The housebuilding industry is as busy now than at any time in the past. As a result of this, I am seeing a considerable rise in defects due to poor workmanship. Poor workmanship is a fact when using poorly trained, lack of skill and quality of the tradesman used whilst constructing your newly built house.
What is poor workmanship?
If workers are careless or don’t work to the drawings, specifications, and standards, you can end up with a substandard home that lacks the attention to detail and quality you expect. This failure is due to poor workmanship, negligence and no effort put into place quality control processes and procedures. The tradesmen and your builder are responsible for achieving the standards and quality of your new home.
Quality begins with the subcontractors making an effort to work within the specification and standards, this breaks down and leads to poor workmanship when unskilled trades are used, unsuitable materials and a lack of proper management are a few things that contribute to poor workmanship.
Examples of poor workmanship
There are many examples that you can find in a new home, but these are some of the most common ones that you should keep an eye out for:
- Brickwork not level and plumb
- Incorrect mortar used
- Bad plasterwork
- Poor standard of decoration
- Incorrectly fitting doors
- Damaged kitchen units
- Poor joinery work
The results of poor workmanship
Poor workmanship causes unhappy customers, who have to deal with the stress of purchasing and even living in a property that is far from what they expected. It also means you will get a very large snagging report when you contact a professional snagger to look at the property. Then, it’s all about constantly chasing customer care and possibly dealing with dangerous or unsafe work.
What to do if you are not happy with a tradesman’s work
As a new build homeowner, it is important that under no circumstances do you accept poor or shoddy work. If you have not already done so one of your options is to hire the services of a professional snagger to document all the defects in a report for you to give to your builder, this will help apply pressure on your builder to sort out your issues. However, there is no guarantee that your builder will take any notice and you may have to escalate your complaint to your warranty provider.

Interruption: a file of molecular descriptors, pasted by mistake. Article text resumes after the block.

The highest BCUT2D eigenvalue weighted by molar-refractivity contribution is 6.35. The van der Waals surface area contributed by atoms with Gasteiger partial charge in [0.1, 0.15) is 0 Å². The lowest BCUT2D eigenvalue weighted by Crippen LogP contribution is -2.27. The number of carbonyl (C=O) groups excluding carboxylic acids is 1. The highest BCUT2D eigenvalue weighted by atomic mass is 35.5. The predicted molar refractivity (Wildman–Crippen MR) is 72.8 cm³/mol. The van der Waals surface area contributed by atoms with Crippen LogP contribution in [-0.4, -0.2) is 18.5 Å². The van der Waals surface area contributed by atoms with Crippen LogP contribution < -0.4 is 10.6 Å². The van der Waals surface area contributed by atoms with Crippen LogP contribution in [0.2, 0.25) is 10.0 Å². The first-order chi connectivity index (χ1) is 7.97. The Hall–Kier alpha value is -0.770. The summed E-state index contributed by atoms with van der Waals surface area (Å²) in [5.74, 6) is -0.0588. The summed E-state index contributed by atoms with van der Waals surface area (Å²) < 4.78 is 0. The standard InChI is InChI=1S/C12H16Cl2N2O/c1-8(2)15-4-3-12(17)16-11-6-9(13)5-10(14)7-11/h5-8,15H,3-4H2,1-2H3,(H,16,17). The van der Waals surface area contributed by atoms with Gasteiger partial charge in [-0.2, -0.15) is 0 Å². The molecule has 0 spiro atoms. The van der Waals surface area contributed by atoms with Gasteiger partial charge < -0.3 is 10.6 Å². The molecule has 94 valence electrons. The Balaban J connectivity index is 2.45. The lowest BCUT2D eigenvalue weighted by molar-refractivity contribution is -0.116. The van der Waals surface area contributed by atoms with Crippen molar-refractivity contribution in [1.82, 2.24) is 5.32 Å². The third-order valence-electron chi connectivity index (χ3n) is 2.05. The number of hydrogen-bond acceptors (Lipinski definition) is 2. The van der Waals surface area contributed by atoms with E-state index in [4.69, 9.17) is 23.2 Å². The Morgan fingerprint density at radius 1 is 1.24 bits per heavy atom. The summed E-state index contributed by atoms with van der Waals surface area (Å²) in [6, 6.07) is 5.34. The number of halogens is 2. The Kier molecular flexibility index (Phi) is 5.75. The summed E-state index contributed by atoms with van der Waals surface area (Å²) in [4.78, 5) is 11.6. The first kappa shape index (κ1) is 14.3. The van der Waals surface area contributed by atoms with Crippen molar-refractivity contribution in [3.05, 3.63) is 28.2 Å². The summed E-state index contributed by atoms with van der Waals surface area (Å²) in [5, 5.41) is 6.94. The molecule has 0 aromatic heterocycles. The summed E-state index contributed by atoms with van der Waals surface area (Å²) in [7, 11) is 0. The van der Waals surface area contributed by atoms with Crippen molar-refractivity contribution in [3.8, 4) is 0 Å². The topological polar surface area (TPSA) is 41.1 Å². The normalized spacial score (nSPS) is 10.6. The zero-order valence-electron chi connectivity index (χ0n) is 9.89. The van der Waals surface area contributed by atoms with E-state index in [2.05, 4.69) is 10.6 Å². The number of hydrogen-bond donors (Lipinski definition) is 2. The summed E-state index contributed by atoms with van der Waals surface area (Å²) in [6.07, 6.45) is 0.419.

What are my rights for poor workmanship?
As your newly built home will be covered by a warranty, if your builder refuses to carry out remedial works to a satisfactory standard then you have the right to refer it to your warranty provider such as NHBC, LABC, Premier Guarantee or another warranty provider. During the first two years, your policy will cover most defects except wear and tear and minor shrinkage cracks. Years 3-10 of your policy cover major defects such as structural or weatherproofing. It is important to remember that any claim would have to be in excess of £1500 to fix.
It is important to be aware that your warranty providers may not cover some construction or design issues, and it is advisable to check your policy.
How do I claim against poor workmanship?
If you are unhappy with the response from your builder your next step is to escalate your complaint to your warranty provider as soon as possible. The procedure for this will be in you warranty documentation.
Make sure you keep all correspondence you have had with your builder regarding the poor workmanship such as letters emails file notes, snagging report etc to demonstrate that you have done everything possible to have the works carried out to a satisfactory standard before you approach your warranty provider. (There is normally a charge to starting a resolution claim)
If you feel you have not had any satisfaction from your warranty provider you could complain internally but make sure you follow the warranty provides internal complaints procedure.
How do I take legal action against a builder?
If you are not happy with the response from your builder or warranty provider you could make a claim about your warranty provider to the Financial Ombudsman Service which is free.
Before you go legal, I would suggest trying an alternative dispute resolution such as mediation which will be a much cheaper option than going to court. Or contact the Consumer Ombudsman. The Ombudsman will try to facilitate a resolution with your builder, if they do not comply then advice will be given on what to do next.
However, if you feel that your only option is to go to court it is important to have all your evidence such as:
- Photographs of poor workmanship
- A professional third-party report (Snagging Report) reviewing their work
- All correspondence between you your builder and warranty provider
- Estimates and quotes for making the work right.
If the value of the works is low then it is probably advisable to make a court claim, in all circumstances seek legal advice before proceeding.
Disclaimer: The information contained in this article is for general information only. This information does not constitute legal advice, is not intended to constitute legal advice, nor should it be relied upon as legal advice for your specific factual pattern or situation.